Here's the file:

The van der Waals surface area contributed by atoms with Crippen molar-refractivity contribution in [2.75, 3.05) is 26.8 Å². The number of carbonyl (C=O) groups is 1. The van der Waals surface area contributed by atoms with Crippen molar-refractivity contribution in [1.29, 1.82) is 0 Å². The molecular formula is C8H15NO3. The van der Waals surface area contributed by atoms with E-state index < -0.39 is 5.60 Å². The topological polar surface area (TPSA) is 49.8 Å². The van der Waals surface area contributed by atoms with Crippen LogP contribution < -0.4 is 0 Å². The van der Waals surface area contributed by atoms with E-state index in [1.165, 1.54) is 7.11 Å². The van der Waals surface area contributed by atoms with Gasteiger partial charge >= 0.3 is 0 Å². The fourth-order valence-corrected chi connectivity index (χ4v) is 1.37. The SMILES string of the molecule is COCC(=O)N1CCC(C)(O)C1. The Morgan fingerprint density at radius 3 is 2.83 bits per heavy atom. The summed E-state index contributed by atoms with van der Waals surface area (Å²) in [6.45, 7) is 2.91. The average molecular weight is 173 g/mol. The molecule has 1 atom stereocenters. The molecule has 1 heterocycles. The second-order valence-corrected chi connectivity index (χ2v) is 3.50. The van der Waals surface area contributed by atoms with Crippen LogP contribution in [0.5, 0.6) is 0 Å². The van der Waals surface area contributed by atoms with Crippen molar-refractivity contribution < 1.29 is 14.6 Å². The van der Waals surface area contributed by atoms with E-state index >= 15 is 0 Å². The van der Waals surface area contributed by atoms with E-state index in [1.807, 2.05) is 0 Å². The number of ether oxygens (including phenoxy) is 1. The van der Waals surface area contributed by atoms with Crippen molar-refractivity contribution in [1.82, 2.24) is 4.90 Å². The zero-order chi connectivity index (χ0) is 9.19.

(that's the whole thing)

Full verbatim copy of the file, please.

The van der Waals surface area contributed by atoms with Crippen molar-refractivity contribution in [2.75, 3.05) is 26.8 Å². The number of carbonyl (C=O) groups is 1. The van der Waals surface area contributed by atoms with Crippen molar-refractivity contribution in [1.29, 1.82) is 0 Å². The molecular formula is C8H15NO3. The van der Waals surface area contributed by atoms with E-state index < -0.39 is 5.60 Å². The topological polar surface area (TPSA) is 49.8 Å². The van der Waals surface area contributed by atoms with Crippen LogP contribution < -0.4 is 0 Å². The van der Waals surface area contributed by atoms with E-state index in [1.165, 1.54) is 7.11 Å². The van der Waals surface area contributed by atoms with Gasteiger partial charge >= 0.3 is 0 Å². The fourth-order valence-corrected chi connectivity index (χ4v) is 1.37. The SMILES string of the molecule is COCC(=O)N1CCC(C)(O)C1. The Morgan fingerprint density at radius 3 is 2.83 bits per heavy atom. The summed E-state index contributed by atoms with van der Waals surface area (Å²) in [6.45, 7) is 2.91. The average molecular weight is 173 g/mol. The molecule has 1 atom stereocenters. The molecule has 1 heterocycles. The second-order valence-corrected chi connectivity index (χ2v) is 3.50. The van der Waals surface area contributed by atoms with Crippen LogP contribution in [0.5, 0.6) is 0 Å². The van der Waals surface area contributed by atoms with Crippen molar-refractivity contribution < 1.29 is 14.6 Å². The van der Waals surface area contributed by atoms with E-state index >= 15 is 0 Å². The van der Waals surface area contributed by atoms with E-state index in [1.807, 2.05) is 0 Å². The number of ether oxygens (including phenoxy) is 1. The van der Waals surface area contributed by atoms with Crippen molar-refractivity contribution in [1.82, 2.24) is 4.90 Å². The zero-order chi connectivity index (χ0) is 9.19.